Victron Multiplus II 3100 DIY install

Nice! I’ve decided to go with the 24/3000/70-50 2x120. I think I’ve got everything figured out now, except to figure out where to wire in the 24 to 12 vdc converter . . . . I’m guessing that the Victron Converter will be outputting 24 VDC to Lynx distributor so from there I would wire in the 24 to 12 converter to the DC fuse panel.

You will grab fused 24v feed from the Lynx (or whatever bus bar you decide to use) if you are installing that. Then wire the 12v to the bus bar on the left side of the front compartment. You can get a ground anywhere on the chassis for the 12v or overhead is negative near the shunt.

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The hydraulics motor pulls 800 watts with 12 volts (67 amps) and is originally wired to the Master Disconnect Switch so I will need to move the load to somewhere on the 12v side of the converter and make sure the converter delivers enough amps. Other than that I think all of the other 12v lines will be on the other side of the converter… . Orion IP67 24/12 70A Converter ~ Current Connected
looks like it will provide enough amps

This is a good video on the discussion between 12v, 24v, and 48v. I agree with @tkostansek and @ThreatLevelMidnight that 24v or 48v is the way to go. If you are going Victron Multiplus route the sweet spot is 24v right now. Once Victron has a 48v step down DC charger it then it would make more sense to go 48v.

@ThreatLevelMidnight how are you going to tie all that wiring together? I believe 6awg can’t use wire nuts for more than 2 pair.

Am I seeing 2 pairs of wire coming out of that box on the bottom to each inverter? Love to see an electrical diagram on how you did this.

Just wondering why two units over the 2x120 Multiplus?

Complicated question, I chose 48v because it matches most of the components I use in a sticks and bricks home so this give me some common components.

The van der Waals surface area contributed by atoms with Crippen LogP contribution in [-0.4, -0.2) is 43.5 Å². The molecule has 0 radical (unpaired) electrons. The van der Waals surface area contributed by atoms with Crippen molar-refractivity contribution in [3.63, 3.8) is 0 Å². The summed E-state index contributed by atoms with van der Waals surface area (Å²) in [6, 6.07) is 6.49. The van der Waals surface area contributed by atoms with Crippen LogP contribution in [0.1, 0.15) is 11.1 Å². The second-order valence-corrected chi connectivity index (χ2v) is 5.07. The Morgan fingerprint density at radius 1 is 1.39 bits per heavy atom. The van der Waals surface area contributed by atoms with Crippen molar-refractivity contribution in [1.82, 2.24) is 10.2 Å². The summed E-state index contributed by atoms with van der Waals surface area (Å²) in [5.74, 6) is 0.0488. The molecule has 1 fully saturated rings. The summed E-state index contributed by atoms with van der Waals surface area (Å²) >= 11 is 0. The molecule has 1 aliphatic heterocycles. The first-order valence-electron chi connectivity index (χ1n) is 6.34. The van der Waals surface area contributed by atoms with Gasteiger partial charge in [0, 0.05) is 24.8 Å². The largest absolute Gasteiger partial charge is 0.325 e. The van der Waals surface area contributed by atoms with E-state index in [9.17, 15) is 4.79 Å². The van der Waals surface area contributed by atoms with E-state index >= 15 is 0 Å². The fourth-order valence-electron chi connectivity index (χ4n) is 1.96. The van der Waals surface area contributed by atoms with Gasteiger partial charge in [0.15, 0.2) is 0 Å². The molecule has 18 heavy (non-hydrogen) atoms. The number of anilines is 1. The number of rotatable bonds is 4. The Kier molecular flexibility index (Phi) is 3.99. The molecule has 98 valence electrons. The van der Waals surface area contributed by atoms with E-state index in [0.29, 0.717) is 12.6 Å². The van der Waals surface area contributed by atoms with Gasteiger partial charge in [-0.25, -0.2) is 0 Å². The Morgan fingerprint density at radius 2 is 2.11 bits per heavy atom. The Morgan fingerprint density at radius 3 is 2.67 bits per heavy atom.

I wouldn’t touch 12v unless you will only ever install a single 3000VA inverter aka 2 x 120 model of the Victron Multiplus II. The sweet spot is 24v in Victronland till they make a better smart DC charger.

I have electronics and dry camp a ton in which I am turning on and off a generator and didn’t want things rebooting, so I needed normal 1 x 120 Multiplus on each leg to give me the UPS functionality.

If someone wanted me to help them do an install today I would weight the pros and cons of a pair of 2 x 120’s which only come right now in 12/24v. You loose UPS functionality one of the two legs of 50a service. What you gain is effectively is a pair of inverter/chargers that can be combined so you have the full 6000VA across both legs. The only way I can load share from a pair of mine is to add the autotransformer so I am stuck at 3000VA per leg.

The other issue is I love the autotransformer but we run into another issue. In a RV application campground can now be built (and some utilities are mandating) they run off 2 legs of a 3-phase grid. If you go to a park with 3-phase the output from L1-N & L2-N is 120v just like we have always had. However, L1-L2 will be 208v not 240v.